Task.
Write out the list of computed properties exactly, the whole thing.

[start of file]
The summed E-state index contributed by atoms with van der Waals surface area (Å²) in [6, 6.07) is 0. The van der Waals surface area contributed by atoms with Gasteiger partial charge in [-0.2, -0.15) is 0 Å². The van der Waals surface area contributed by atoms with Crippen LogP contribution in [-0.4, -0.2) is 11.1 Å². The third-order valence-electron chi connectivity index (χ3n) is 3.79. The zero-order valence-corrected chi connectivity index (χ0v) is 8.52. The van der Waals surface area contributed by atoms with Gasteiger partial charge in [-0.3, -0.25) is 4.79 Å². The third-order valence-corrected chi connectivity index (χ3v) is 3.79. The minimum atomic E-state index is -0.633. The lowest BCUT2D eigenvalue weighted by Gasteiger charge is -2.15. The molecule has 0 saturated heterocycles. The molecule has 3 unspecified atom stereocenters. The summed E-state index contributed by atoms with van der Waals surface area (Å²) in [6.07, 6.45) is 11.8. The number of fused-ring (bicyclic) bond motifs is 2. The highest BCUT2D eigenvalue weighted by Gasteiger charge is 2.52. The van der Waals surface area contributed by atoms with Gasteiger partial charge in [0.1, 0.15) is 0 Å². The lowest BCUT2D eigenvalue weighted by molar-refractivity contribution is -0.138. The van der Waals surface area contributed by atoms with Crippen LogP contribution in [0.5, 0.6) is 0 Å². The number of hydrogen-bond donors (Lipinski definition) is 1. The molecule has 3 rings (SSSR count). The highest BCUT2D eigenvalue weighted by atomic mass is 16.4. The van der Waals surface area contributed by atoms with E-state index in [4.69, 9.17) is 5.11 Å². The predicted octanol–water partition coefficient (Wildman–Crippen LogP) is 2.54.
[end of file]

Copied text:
The summed E-state index contributed by atoms with van der Waals surface area (Å²) in [6, 6.07) is 0. The van der Waals surface area contributed by atoms with Gasteiger partial charge in [-0.2, -0.15) is 0 Å². The van der Waals surface area contributed by atoms with Crippen LogP contribution in [-0.4, -0.2) is 11.1 Å². The third-order valence-electron chi connectivity index (χ3n) is 3.79. The zero-order valence-corrected chi connectivity index (χ0v) is 8.52. The van der Waals surface area contributed by atoms with Gasteiger partial charge in [-0.3, -0.25) is 4.79 Å². The third-order valence-corrected chi connectivity index (χ3v) is 3.79. The minimum atomic E-state index is -0.633. The lowest BCUT2D eigenvalue weighted by Gasteiger charge is -2.15. The molecule has 0 saturated heterocycles. The molecule has 3 unspecified atom stereocenters. The summed E-state index contributed by atoms with van der Waals surface area (Å²) in [6.07, 6.45) is 11.8. The number of fused-ring (bicyclic) bond motifs is 2. The highest BCUT2D eigenvalue weighted by Gasteiger charge is 2.52. The van der Waals surface area contributed by atoms with Gasteiger partial charge in [0.1, 0.15) is 0 Å². The lowest BCUT2D eigenvalue weighted by molar-refractivity contribution is -0.138. The van der Waals surface area contributed by atoms with Crippen LogP contribution in [0.5, 0.6) is 0 Å². The number of hydrogen-bond donors (Lipinski definition) is 1. The molecule has 3 rings (SSSR count). The highest BCUT2D eigenvalue weighted by atomic mass is 16.4. The van der Waals surface area contributed by atoms with E-state index in [4.69, 9.17) is 5.11 Å². The predicted octanol–water partition coefficient (Wildman–Crippen LogP) is 2.54.